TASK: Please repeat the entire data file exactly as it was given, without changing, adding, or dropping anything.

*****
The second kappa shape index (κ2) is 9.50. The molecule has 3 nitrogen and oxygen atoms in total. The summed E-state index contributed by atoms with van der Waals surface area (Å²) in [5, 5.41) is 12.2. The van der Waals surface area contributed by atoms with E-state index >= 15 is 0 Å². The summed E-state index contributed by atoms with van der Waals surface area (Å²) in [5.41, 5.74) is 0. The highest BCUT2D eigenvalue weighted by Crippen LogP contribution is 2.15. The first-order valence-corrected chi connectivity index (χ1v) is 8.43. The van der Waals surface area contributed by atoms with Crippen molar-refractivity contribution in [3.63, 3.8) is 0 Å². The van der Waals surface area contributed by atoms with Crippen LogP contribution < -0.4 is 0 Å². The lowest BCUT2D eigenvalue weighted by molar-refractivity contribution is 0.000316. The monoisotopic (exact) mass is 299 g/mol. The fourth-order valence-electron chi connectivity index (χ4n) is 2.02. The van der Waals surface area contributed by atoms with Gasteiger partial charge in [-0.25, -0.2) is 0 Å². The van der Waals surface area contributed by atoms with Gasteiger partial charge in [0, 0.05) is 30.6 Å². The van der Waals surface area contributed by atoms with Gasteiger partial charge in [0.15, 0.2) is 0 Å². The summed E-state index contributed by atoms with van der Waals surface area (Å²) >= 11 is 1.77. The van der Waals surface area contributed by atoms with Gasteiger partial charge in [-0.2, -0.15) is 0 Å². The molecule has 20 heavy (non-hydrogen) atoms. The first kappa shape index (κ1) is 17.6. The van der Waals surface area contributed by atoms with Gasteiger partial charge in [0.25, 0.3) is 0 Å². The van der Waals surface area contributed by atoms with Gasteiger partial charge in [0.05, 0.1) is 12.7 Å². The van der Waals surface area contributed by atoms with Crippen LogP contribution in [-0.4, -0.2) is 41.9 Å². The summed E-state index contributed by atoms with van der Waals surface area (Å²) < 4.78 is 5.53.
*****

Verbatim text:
The second kappa shape index (κ2) is 9.50. The molecule has 3 nitrogen and oxygen atoms in total. The summed E-state index contributed by atoms with van der Waals surface area (Å²) in [5, 5.41) is 12.2. The van der Waals surface area contributed by atoms with E-state index >= 15 is 0 Å². The summed E-state index contributed by atoms with van der Waals surface area (Å²) in [5.41, 5.74) is 0. The highest BCUT2D eigenvalue weighted by Crippen LogP contribution is 2.15. The first-order valence-corrected chi connectivity index (χ1v) is 8.43. The van der Waals surface area contributed by atoms with Crippen molar-refractivity contribution in [3.63, 3.8) is 0 Å². The van der Waals surface area contributed by atoms with Crippen LogP contribution < -0.4 is 0 Å². The lowest BCUT2D eigenvalue weighted by molar-refractivity contribution is 0.000316. The monoisotopic (exact) mass is 299 g/mol. The fourth-order valence-electron chi connectivity index (χ4n) is 2.02. The van der Waals surface area contributed by atoms with Gasteiger partial charge in [-0.25, -0.2) is 0 Å². The van der Waals surface area contributed by atoms with Gasteiger partial charge in [0, 0.05) is 30.6 Å². The van der Waals surface area contributed by atoms with Gasteiger partial charge in [0.15, 0.2) is 0 Å². The summed E-state index contributed by atoms with van der Waals surface area (Å²) >= 11 is 1.77. The van der Waals surface area contributed by atoms with Gasteiger partial charge in [-0.2, -0.15) is 0 Å². The molecule has 20 heavy (non-hydrogen) atoms. The first kappa shape index (κ1) is 17.6. The van der Waals surface area contributed by atoms with Gasteiger partial charge in [0.25, 0.3) is 0 Å². The van der Waals surface area contributed by atoms with Gasteiger partial charge in [0.05, 0.1) is 12.7 Å². The van der Waals surface area contributed by atoms with Crippen LogP contribution in [-0.4, -0.2) is 41.9 Å². The summed E-state index contributed by atoms with van der Waals surface area (Å²) < 4.78 is 5.53.